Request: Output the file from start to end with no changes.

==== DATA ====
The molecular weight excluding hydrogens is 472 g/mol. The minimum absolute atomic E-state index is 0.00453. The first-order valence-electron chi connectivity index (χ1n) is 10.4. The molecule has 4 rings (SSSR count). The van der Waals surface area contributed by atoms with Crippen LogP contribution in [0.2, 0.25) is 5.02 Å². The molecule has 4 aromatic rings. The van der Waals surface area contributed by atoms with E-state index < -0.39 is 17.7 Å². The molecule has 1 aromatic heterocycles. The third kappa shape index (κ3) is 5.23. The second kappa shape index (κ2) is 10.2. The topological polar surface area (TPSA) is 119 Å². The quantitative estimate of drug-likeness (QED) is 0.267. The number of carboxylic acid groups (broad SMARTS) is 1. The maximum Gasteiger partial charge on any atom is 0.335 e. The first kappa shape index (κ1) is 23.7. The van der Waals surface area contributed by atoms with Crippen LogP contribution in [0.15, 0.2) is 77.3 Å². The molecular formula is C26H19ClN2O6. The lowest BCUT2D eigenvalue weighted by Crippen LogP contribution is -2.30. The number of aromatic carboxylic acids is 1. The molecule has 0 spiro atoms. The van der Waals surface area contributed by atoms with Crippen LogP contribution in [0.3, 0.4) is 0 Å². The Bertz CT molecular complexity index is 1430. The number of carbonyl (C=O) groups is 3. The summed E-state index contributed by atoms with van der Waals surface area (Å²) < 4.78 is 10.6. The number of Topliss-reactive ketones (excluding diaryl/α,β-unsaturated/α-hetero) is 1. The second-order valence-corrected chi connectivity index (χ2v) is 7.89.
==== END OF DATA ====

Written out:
The molecular weight excluding hydrogens is 472 g/mol. The minimum absolute atomic E-state index is 0.00453. The first-order valence-electron chi connectivity index (χ1n) is 10.4. The molecule has 4 rings (SSSR count). The van der Waals surface area contributed by atoms with Crippen LogP contribution in [0.2, 0.25) is 5.02 Å². The molecule has 4 aromatic rings. The van der Waals surface area contributed by atoms with E-state index < -0.39 is 17.7 Å². The molecule has 1 aromatic heterocycles. The third kappa shape index (κ3) is 5.23. The second kappa shape index (κ2) is 10.2. The topological polar surface area (TPSA) is 119 Å². The quantitative estimate of drug-likeness (QED) is 0.267. The number of carboxylic acid groups (broad SMARTS) is 1. The maximum Gasteiger partial charge on any atom is 0.335 e. The first kappa shape index (κ1) is 23.7. The van der Waals surface area contributed by atoms with Crippen LogP contribution in [0.15, 0.2) is 77.3 Å². The molecular formula is C26H19ClN2O6. The lowest BCUT2D eigenvalue weighted by Crippen LogP contribution is -2.30. The number of aromatic carboxylic acids is 1. The molecule has 0 spiro atoms. The van der Waals surface area contributed by atoms with Crippen LogP contribution in [0.3, 0.4) is 0 Å². The Bertz CT molecular complexity index is 1430. The number of carbonyl (C=O) groups is 3. The summed E-state index contributed by atoms with van der Waals surface area (Å²) < 4.78 is 10.6. The number of Topliss-reactive ketones (excluding diaryl/α,β-unsaturated/α-hetero) is 1. The second-order valence-corrected chi connectivity index (χ2v) is 7.89.